1937 3¢ Alaska
US #800 pictures Denali (formerly Mount McKinley), the highest mountain peak in North America.

On October 18, 1867, Alaska became part of America in a move dubbed “Seward’s Folly.”

The earliest known European presence in Alaska came in 1741 when Vitus Bering led an expedition for the Russian navy. Bering’s crew returned to Russia with some of the finest sea otter pelts in the world. Soon, fur traders began sailing from Siberia to the Aleutian Islands, establishing the first European settlement in 1784.

1991 50¢ Bering Land Bridge
US #C131 illustrates what the Bering Strait, which linked Siberia and Alaska, may have looked like to Asians crossing it thousands of years ago.

The Russians quickly used force to dominate the native Alaskans, killing many and forcing others into slavery by making them hunt sea otters. Over the next few decades however, fur revenues dwindled and Russia was considering selling the unprofitable territory. In the 1860s, Western Union was building the first electric telegraph line that ran from California up the North American coast, across the Bering Strait to Moscow, joining the European telegraph network. When the Transatlantic telegraph line was completed, work on the Russian-American line was suspended.

1909 2¢ Alaska-Yukon Pacific Exposition Set of 2
US #370-71 – The original design for these Alaska-Yukon stamps pictured a seal on an ice floe. However, the committee didn’t want Americans to think Alaska was always cold, so they changed it to picture Seward.

The US government believed the line to Moscow was still a good idea. So Secretary of State William H. Seward traveled to Alaska to negotiate with the Russian Ambassador to complete the line. The Russians didn’t believe the telegraph line was worth the money, so they decided to sell the Alaskan territory to America in exchange for the value of the telegraph. The US purchased Alaska from Russia on March 30, 1867 for $7.2 million, about two cents per acre. At the time, the purchase was known as “Seward’s Folly” or “Seward’s Icebox.”

2009 42¢ Alaska Statehood
US #4374 is a rare occurrence as it pictures a living person – DeeDee Jonrowe competing in the 2000 Iditarod Trail Sled Dog Race.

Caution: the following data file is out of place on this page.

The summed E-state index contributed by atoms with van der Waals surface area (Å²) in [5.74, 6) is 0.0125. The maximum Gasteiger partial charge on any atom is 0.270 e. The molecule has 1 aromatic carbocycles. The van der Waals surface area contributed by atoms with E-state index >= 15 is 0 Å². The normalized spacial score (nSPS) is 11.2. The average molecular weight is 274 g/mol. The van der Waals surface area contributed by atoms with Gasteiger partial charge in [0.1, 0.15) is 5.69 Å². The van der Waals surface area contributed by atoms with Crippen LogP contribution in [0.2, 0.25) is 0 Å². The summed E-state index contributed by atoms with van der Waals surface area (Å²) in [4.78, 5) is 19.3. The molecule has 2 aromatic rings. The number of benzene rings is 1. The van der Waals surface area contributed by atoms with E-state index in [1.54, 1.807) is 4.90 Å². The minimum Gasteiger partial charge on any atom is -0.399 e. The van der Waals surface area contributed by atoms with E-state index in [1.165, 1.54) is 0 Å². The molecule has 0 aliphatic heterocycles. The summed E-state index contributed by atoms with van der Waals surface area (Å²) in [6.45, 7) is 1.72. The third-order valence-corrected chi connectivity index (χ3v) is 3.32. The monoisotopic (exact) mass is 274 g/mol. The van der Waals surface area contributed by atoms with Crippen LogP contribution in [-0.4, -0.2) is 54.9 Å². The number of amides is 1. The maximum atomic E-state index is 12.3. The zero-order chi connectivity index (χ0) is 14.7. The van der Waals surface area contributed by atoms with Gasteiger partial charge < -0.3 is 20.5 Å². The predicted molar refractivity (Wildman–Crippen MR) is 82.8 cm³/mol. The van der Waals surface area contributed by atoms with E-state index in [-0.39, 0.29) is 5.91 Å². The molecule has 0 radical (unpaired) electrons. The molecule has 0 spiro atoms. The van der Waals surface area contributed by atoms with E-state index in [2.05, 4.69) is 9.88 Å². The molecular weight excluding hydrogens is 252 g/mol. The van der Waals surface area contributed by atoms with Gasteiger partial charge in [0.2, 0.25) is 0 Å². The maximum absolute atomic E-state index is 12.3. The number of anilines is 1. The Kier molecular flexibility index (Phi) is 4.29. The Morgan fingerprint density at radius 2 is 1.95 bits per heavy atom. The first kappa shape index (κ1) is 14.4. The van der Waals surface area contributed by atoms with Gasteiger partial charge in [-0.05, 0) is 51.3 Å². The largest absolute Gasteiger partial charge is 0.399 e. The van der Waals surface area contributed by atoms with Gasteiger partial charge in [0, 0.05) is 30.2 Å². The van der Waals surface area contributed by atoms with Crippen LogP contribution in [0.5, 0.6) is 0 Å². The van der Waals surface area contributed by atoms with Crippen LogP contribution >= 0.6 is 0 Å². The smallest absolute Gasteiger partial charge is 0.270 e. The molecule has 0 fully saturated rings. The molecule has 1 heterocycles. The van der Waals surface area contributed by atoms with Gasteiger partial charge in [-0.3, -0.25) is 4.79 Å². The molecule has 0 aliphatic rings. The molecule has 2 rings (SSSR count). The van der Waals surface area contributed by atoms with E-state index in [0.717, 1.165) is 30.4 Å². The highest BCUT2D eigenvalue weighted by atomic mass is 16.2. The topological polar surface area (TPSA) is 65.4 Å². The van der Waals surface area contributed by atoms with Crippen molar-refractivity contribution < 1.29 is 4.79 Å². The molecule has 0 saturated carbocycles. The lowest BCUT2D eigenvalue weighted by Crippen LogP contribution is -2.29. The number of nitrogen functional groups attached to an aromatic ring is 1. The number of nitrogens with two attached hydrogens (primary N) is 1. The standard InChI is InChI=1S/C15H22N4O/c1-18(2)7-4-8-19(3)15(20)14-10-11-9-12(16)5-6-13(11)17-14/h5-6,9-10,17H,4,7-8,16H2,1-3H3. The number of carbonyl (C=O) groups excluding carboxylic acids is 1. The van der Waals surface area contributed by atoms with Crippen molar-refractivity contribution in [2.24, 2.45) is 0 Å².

On October 18, American and Russian officials met in Sitka, Alaska to formally transfer the property. During the ceremony, the Russian flag was lowered, but it got stuck on the pole, eventually taking the efforts of three men to remove it. The American flag was then raised, cannons fired by both sides, and the Department of Alaska officially became part of the United States.

2009 42¢ Alaska Statehood Colorano Silk Cachet First Day Cover
US #4374 –Colorano Silk Cachet First Day Cover

Alaska proved to be a valuable resource – rich in fish, minerals, timber, and sources of hydroelectric power. Soon, the valuable resources taken from the new territory had more than paid for the purchase price. By the early 1900s, the discovery of gold had attracted thousands of new settlers and aroused nationwide interest in Alaska. And in 1909, the Alaska-Yukon Exposition was held to celebrate the rapid development of the Alaska-Yukon-Pacific Territory. The two Seward stamps above were issued to commemorate the expo.

1959 7¢ Alaska Statehood Issue
US #C53 was issued in 1959 to celebrate Alaska’s statehood

The area officially became the Territory of Alaska in 1912. However, early attempts at establishing statehood failed because of the territory’s small population and lack of interest from the locals. The Alaska Territory proved its usefulness during World War II, and the discovery of oil led to its admission to the Union on January 3, 1959.

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  1. I was a junior in high school in Anchorage when Alaska became a state. We celebrated with a huge bonfire there in the city. My father was in the army and was reassigned to the states 3 months before my graduation. I finished my schooling in Md., and those kind folks made it possible to receive by diploma from Anchorage High. Missed my friends so much that I asked the army recruiter if I could go back if I joined. He said yes, and instead the army sent me to Asmara, Africa. Loved it there also. It was while Haile Salassie was still in power, and there was no starvation. Have been back to Alaska only once. Live in Florida now.

  2. Thank you Jay for your service to our country. And thank you Mystic for today’s article. Knew the purchase was at one time referred to as “Seward’s Folly” but I had not known that the purchase involved establishing telegraph service. With the terror and hardship that Putin has brutally delivered to Ukraine and other regions through the years we should all be thankful that Alaska is part of the US and not Russia.

      1. Perhaps a better title for this informative article would be: “U.S. Purchases Alaska”, since that is more accurate than implying that the U.S. conquered it. By doing so, we also freed the enslaved Alaskan natives. Certainly not a folly! Thanks again, Mustic!

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